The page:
<div id="wrapper">
    <h1>Using Modernizr</h1>
    <h2>This is a sample heading element</h2>
    <p>Lorem ipsum dolor sit amet, consectetur adipiscing elit. Suspendisse auctor commodo risus, et ultrices sapien vestibulum non. Maecenas scelerisque quam a nulla mattis tincidunt. Etiam massa libero, pharetra vel laoreet et, ultrices non leo. Lorem ipsum dolor sit amet, consectetur adipiscing elit. Sed posuere ullamcorper lacus et sollicitudin. Morbi ultrices condimentum lacus, sit amet venenatis purus bibendum sit amet.</p>
    <h2>This is a sample heading element</h2>
    <p>Lorem ipsum dolor sit amet, consectetur adipiscing elit. Suspendisse auctor commodo risus, et ultrices sapien vestibulum non. Maecenas scelerisque quam a nulla mattis tincidunt. Etiam massa libero, pharetra vel laoreet et, ultrices non leo. Lorem ipsum dolor sit amet, consectetur adipiscing elit. Sed posuere ullamcorper lacus et sollicitudin. Morbi ultrices condimentum lacus, sit amet venenatis purus bibendum sit amet.</p>
    <h2>This is a sample heading element</h2>
    <p>Lorem ipsum dolor sit amet, consectetur adipiscing elit. Suspendisse auctor commodo risus, et ultrices sapien vestibulum non. Maecenas scelerisque quam a nulla mattis tincidunt. Etiam massa libero, pharetra vel laoreet et, ultrices non leo. Lorem ipsum dolor sit amet, consectetur adipiscing elit. Sed posuere ullamcorper lacus et sollicitudin. Morbi ultrices condimentum lacus, sit amet venenatis purus bibendum sit amet.</p>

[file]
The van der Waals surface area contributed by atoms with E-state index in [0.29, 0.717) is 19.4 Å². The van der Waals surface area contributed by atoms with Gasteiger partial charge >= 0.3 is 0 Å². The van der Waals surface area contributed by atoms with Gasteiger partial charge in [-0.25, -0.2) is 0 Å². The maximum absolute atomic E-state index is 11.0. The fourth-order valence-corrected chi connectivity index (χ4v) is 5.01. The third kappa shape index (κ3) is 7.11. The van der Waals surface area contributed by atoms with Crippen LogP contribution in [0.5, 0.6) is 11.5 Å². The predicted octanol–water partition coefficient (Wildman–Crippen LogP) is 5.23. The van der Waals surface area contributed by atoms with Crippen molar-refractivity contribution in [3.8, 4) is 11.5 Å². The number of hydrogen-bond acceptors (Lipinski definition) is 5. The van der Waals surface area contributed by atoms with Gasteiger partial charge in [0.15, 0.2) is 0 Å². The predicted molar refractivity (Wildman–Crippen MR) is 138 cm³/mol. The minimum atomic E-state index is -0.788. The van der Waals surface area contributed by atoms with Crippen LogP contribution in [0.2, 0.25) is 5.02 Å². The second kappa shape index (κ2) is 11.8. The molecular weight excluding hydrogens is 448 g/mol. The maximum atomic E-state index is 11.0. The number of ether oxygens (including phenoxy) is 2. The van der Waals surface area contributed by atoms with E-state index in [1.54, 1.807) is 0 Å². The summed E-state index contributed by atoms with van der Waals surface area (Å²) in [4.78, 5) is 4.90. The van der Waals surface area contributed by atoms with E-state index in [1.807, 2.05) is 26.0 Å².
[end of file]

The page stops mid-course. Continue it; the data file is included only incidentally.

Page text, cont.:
</div>
</body>
</html>

At first glance, nothing especially interesting is happening here. But this is a wrong impression, believe me. If you test the web page using a browser such as Firefox, and browse the source code with some utility, like Firebug, you’ll see that Modernizr has added the following <html> element CSS classes dynamically:

<html class="js flexbox canvas canvastext no-webgl no-touch geolocation postmessage no-websqldatabase no-indexeddb hashchange no-history draganddrop no-websockets rgba hsla multiplebgs backgroundsize borderimage borderradius boxshadow textshadow opacity no-cssanimations csscolumns cssgradients no-cssreflections csstransforms no-csstransforms3d no-csstransitions fontface video audio localstorage sessionstorage webworkers applicationcache svg no-inlinesvg no-smil svgclippaths” xmlns="http://www.w3.org/1999/xhtml">

Effectively, the library has appended a set of CSS classes whose names are quite similar to the features supported (and not supported by the browser, along with some JavaScript properties of the “modernizr” object, which will be discussed later on). At this point, it’s easy to see that the library does nothing really "magic"; it simply generates a bunch of CSS classes as a result of the whole testing process that it performs behind the scenes.

At this point you're probably wondering how those classes can be employed in a truly useful fashion. Well, as you may have noticed, among these classes, there’s one called “textshadow”, which indicates that the browser effectively supports the “text-shadow” CSS3 property. With this class already available, it’s possible to decorate some of the elements of the previous web page using the pertaining property.

In line with this concept, in the following section I’m going to create an example for you which will demonstrate how to utilize Modernizr with the “text-shadow” property.